Wednesday, August 21, 2019

Abstract WSDL vs Concrete WSDL

Abstract WSDL vs Concrete WSDL

A WSDL structure:

A typical WSDL (Web Services Description Language) consists of the following sections; types, messages, portType, binding & service elements. A quick look at what each of these sections define will ease the task of clarification of the differences;

Types - Defines the data type definitions for messages that will be exchanged by the web service. Generally defined the schema (XSD).

Message - Defines the set of actual messages that will be exchanged. A message can consist of one or more parts which is a logical separation which together constitutes the message.

PortType - Defines the abstract operations provided/available and abstract messages involved. Operation refers to the messages involved in the transaction.

Bindings - Defines the message format and protocol information for operations defined by the portType.

Service - Defines the endpoint where the webservice will be exposed.

Abstract WSDL(Types, Message and PortType):
It describes what the web service does, but not how it does it or how to contact it.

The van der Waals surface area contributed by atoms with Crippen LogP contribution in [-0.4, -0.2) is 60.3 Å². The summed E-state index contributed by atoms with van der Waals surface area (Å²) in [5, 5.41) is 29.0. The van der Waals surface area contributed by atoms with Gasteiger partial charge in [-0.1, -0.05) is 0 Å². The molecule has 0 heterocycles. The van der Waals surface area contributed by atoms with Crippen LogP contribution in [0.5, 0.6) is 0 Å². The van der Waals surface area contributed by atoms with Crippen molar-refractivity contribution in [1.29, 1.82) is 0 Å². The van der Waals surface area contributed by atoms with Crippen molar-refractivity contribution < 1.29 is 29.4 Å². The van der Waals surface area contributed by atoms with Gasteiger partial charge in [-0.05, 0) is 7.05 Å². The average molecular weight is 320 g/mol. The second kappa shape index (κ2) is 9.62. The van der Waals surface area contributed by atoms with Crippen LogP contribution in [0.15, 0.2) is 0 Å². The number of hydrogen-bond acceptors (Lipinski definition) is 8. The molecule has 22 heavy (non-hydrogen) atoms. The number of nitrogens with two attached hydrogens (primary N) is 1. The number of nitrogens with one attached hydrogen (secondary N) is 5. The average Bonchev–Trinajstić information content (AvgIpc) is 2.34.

An abstract WSDL document defines:
- the operations provided by the web service.
- the input, output and fault messages used by each operation to communicate with the web service, and their format.
- Used on server side.
- Abstract WSDL is reusable because there is no binding details in it whereas Concrete WSDL used for specific service for which it is defined.

Concrete WSDL(Types, Message, PortType,Bindings and Services):
It adds the information about how the web service communicates and where you can reach it.
A concrete WSDL document contains the abstract WSDL definitions, and also defines:
- the communication protocols and data encodings used by the web service.
- the port address that must be used to contact the web service.
- Used on client side
- concrete WSDL contains messages, operations and binding/transport specific information i.e. SOAP over Http/HTTPS/JMS having wsdl style i.e. RPC/DOC literal

Abstract vs Concrete

When to use Abstract and Concrete WSDL:

  1. Suppose we have a service which calls another service within the application and if we are using concrete wsdl then we can face the caller service loading issue or caller service is in invalid state.This is because of the usage of concrete WSDL reference where the referenced service is not available yet when the caller service composite starts up. To avoid such scenario, we have to use abstract wsdl and provide the endpoint in the location reference section of the composite.xml.
  2. Suppose if we have a service and that need to be shared with the external client who will consume this service, in this scenario, we have to use concrete wsdl to provide the address of service/endpoint to be communicated.
  3. MDS is generally used for within SOA application services, so we need to import abstract wsdl in MDS and use respective services to enhance the re-usability of the services.

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